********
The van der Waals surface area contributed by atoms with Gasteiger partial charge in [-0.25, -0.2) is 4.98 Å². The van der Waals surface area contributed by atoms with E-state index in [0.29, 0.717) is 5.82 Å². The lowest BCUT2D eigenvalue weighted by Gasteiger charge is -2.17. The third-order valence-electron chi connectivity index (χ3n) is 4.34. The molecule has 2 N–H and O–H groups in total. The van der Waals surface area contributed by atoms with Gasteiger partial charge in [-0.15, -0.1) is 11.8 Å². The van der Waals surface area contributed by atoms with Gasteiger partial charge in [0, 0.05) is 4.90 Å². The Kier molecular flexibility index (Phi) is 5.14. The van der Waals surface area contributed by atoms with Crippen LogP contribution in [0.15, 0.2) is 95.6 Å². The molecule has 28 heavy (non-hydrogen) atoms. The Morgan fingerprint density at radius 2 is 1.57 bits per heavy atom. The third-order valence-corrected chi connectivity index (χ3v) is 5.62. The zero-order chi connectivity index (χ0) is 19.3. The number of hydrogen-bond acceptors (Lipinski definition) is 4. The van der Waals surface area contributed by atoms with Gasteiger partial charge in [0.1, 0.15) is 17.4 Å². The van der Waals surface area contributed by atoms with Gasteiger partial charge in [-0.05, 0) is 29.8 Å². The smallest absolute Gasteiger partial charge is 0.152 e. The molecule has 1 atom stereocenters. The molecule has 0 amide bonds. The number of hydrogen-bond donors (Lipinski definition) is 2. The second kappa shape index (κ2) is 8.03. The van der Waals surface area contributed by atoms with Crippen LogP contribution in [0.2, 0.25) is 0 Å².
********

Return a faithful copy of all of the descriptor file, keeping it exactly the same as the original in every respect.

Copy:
The van der Waals surface area contributed by atoms with Gasteiger partial charge in [-0.25, -0.2) is 4.98 Å². The van der Waals surface area contributed by atoms with E-state index in [0.29, 0.717) is 5.82 Å². The lowest BCUT2D eigenvalue weighted by Gasteiger charge is -2.17. The third-order valence-electron chi connectivity index (χ3n) is 4.34. The molecule has 2 N–H and O–H groups in total. The van der Waals surface area contributed by atoms with Gasteiger partial charge in [-0.15, -0.1) is 11.8 Å². The van der Waals surface area contributed by atoms with Gasteiger partial charge in [0, 0.05) is 4.90 Å². The Kier molecular flexibility index (Phi) is 5.14. The van der Waals surface area contributed by atoms with Crippen LogP contribution in [0.15, 0.2) is 95.6 Å². The molecule has 28 heavy (non-hydrogen) atoms. The Morgan fingerprint density at radius 2 is 1.57 bits per heavy atom. The third-order valence-corrected chi connectivity index (χ3v) is 5.62. The zero-order chi connectivity index (χ0) is 19.3. The number of hydrogen-bond acceptors (Lipinski definition) is 4. The van der Waals surface area contributed by atoms with Gasteiger partial charge in [0.1, 0.15) is 17.4 Å². The van der Waals surface area contributed by atoms with Gasteiger partial charge in [-0.05, 0) is 29.8 Å². The smallest absolute Gasteiger partial charge is 0.152 e. The molecule has 1 atom stereocenters. The molecule has 0 amide bonds. The number of hydrogen-bond donors (Lipinski definition) is 2. The second kappa shape index (κ2) is 8.03. The van der Waals surface area contributed by atoms with Crippen LogP contribution in [0.2, 0.25) is 0 Å².